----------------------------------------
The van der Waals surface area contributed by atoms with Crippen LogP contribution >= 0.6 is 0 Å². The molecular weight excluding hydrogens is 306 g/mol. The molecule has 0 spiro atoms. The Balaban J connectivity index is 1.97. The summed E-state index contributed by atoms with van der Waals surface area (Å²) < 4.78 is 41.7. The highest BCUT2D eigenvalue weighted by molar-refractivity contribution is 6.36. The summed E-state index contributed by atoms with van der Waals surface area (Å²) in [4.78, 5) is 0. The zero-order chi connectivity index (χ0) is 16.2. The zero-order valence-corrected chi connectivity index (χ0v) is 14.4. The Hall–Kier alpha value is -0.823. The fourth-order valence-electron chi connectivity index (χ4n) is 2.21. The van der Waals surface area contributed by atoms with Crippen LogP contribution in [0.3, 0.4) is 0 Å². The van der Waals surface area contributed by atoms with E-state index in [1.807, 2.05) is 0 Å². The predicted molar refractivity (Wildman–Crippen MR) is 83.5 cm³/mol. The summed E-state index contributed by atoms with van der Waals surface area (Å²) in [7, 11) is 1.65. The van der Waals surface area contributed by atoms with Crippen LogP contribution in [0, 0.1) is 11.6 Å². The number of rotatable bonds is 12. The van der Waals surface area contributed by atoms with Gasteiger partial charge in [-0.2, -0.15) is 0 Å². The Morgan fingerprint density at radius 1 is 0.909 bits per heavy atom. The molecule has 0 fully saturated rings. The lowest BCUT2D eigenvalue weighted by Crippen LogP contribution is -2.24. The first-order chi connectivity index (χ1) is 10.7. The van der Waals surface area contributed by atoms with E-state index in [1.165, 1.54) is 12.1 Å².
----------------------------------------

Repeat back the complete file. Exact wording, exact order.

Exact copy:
The van der Waals surface area contributed by atoms with Crippen LogP contribution >= 0.6 is 0 Å². The molecular weight excluding hydrogens is 306 g/mol. The molecule has 0 spiro atoms. The Balaban J connectivity index is 1.97. The summed E-state index contributed by atoms with van der Waals surface area (Å²) < 4.78 is 41.7. The highest BCUT2D eigenvalue weighted by molar-refractivity contribution is 6.36. The summed E-state index contributed by atoms with van der Waals surface area (Å²) in [4.78, 5) is 0. The zero-order chi connectivity index (χ0) is 16.2. The zero-order valence-corrected chi connectivity index (χ0v) is 14.4. The Hall–Kier alpha value is -0.823. The fourth-order valence-electron chi connectivity index (χ4n) is 2.21. The van der Waals surface area contributed by atoms with Crippen LogP contribution in [0.3, 0.4) is 0 Å². The van der Waals surface area contributed by atoms with E-state index in [1.807, 2.05) is 0 Å². The predicted molar refractivity (Wildman–Crippen MR) is 83.5 cm³/mol. The summed E-state index contributed by atoms with van der Waals surface area (Å²) in [7, 11) is 1.65. The van der Waals surface area contributed by atoms with Crippen LogP contribution in [0, 0.1) is 11.6 Å². The number of rotatable bonds is 12. The van der Waals surface area contributed by atoms with Gasteiger partial charge in [-0.2, -0.15) is 0 Å². The Morgan fingerprint density at radius 1 is 0.909 bits per heavy atom. The molecule has 0 fully saturated rings. The lowest BCUT2D eigenvalue weighted by Crippen LogP contribution is -2.24. The first-order chi connectivity index (χ1) is 10.7. The van der Waals surface area contributed by atoms with E-state index in [1.165, 1.54) is 12.1 Å².